Architecture of the Night (Dietrich Neumann) pdf, epub, doc

This is really the story of the relatively recent discipline of Lighting coming to terms with the ancient one of Architecture.

What a great book on a really narrow-focus subject.Centuries back the only time the night was lit was for festival, carnival or holiday, and it counted on torches and urns of inflammables for that.... The Industrial Revolution brought gas-lamps to urban areas. With the advent of non-flame sources (lime & arc-lamps notwithstanding) though, the city could be lit up at twilight for the beauty of it, for the safety of it, for the citizen now able to take an evening's stroll through an incandescent night.

And as well documented here, what a new world it would have been.Darkened towers were now adorned with glazes of pure white light, and the depth and scale of the nocturnal city became more apparent, even from the sidewalks, where before there was a hodgepodge of window and entryway illumination.

Much of the early advance in architectural lighting seemed to take place in sync with the recognition that large buildings should be required to incorporate 'setbacks' into their upper stories so as to keep airspace and daylight somewhat more available at street-level.The setbacks gave very built-up areas a little room to breathe, a chance to get some sunlight into the windows of other buildings at lower levels. And it also presented oppurtunities to site lighting banks on the periodic setbacks, to light the upper levels at night, a nice coinciding benefit of the airspace regulations.

But a broad "wash" of light is only a utilitarian use of the basic luminaire, accomplished with broad banks of cumbersome floodlamps, bolted into any convenient ledge for support.American projects got bigger and much more kilowatt-intensive along these lines, but the design aspect was still a lot of floodlighting.

European projects in the Twenties began to shift from big-bldgs-broadly-lit to sophisticated designs where the idea of just how the building would present itself at night became part of the blueprint. Lighting designers in Paris and Berlin worked alongside architects to produce more subtle, nuanced lighting strategies— and a more elegant Street, you would have to think, as compared to the US monumentals.... Buildings would have strict lines and less ornament. Light itself would become part of the palette, granting volume and presence to a leaner geometry.A look at the Lichthaus Luz of Richard Docker in Stuttgart, or the Tauentzienstrasse 3 renovation by Luckhardt / Anker in Berlin, shows a new language evolving, more integral and more restrained.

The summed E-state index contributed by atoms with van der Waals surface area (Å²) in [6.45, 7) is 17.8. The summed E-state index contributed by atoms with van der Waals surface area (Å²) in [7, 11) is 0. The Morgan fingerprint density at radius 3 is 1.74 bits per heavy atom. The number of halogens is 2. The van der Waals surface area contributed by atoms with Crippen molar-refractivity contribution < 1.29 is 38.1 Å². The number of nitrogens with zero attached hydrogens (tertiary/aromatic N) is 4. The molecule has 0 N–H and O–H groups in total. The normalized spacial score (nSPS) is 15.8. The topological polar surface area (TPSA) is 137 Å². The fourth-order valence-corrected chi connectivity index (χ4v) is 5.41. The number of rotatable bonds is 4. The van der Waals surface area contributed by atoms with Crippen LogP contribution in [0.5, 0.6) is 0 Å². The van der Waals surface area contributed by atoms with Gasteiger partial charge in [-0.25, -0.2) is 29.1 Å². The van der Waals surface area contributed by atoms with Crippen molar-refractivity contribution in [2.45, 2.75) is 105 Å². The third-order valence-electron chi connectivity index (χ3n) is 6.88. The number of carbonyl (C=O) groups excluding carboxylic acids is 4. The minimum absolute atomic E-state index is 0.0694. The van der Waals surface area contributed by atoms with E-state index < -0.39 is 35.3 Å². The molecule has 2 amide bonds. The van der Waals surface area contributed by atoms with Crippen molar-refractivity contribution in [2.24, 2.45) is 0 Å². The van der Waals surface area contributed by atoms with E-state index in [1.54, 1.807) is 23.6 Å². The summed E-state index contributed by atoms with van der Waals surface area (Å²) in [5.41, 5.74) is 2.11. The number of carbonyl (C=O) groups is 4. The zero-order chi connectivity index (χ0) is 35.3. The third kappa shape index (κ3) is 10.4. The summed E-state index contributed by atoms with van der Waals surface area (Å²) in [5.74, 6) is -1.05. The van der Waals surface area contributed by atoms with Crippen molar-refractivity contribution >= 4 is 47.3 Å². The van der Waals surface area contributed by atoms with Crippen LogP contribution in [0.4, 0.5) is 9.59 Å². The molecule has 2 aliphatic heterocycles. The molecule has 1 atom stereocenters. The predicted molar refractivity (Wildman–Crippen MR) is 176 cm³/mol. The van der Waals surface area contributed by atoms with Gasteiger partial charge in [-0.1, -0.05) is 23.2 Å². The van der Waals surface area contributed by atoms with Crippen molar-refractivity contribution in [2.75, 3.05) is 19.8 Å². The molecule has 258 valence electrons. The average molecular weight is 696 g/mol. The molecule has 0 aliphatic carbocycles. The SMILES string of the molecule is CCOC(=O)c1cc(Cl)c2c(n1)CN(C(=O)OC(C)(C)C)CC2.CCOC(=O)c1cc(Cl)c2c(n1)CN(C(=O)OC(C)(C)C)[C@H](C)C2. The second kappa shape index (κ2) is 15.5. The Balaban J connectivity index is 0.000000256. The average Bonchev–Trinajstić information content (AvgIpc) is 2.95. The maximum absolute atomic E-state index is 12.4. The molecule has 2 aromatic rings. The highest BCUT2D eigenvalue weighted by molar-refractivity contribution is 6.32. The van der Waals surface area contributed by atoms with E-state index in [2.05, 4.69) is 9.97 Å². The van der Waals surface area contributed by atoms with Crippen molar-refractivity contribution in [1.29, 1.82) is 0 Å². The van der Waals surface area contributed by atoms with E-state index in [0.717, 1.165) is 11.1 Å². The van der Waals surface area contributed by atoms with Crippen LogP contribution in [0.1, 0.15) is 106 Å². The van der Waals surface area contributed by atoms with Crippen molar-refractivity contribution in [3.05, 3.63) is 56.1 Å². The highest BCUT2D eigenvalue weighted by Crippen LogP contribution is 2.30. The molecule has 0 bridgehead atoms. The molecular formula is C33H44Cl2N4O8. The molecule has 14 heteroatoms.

These would include the deft use of opal glass, lit from behind or below, screens, strips, discreet thin neon tubing, all kinds of hidden light sources —behind, under, and concealed by the standard elements of the facade—- but all hidden in the daytime look of the building.Modern materials helped to accomplish this sleight-of-hand, and dimmers could be utilized for seamless transition to the opulent night look,akin to dressing black-tie for dinner in the luxurious '20s .....

All that Elegance had to have a end, and by my reckoning, that would be in 1976, when the uber-icon Empire State Building decided that color would be an arresting change for the old town.And one by one other buildings decided to add to the cacophony, with competing and non-complementary color themes, mixing and cross-matching nothing much at all..... And cities around the world blithely followed the color-clash trend.The bright-white & formal-black compositions were apparently junked forever.

Lighting the city for night always had an advertising component, and the big early projects tended to have a corporate sponsor- say, the 1912 General Electric building in New York— but with the technology evolving, night-lighting and signage became even more completely intertwined.World's Fairs and Expositions added national identity and aspiration to the mix; advances in theatrical and cinema lighting resulted in more choices for the urban stage.

Architecture Of The Night takes us through the changes with representative projects, documenting along the way the road to the consumerist culture we now face, with wall-to-wall pixels of ad copy.Along with many evocative photos of the luminous world we left behind. Useful essays by the author and others, even one on Night Photography, and rare illustrations add up to what I found to be a completely gratifying volume.

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Book info

  • Author:
  • Publisher:Prestel Publishing
  • File: 2.6 Mb
  • Release: 01.08.2002
  • ISBN: 9783791325873
  • Pages 200
  • Rating: 4.33 (3 votes)

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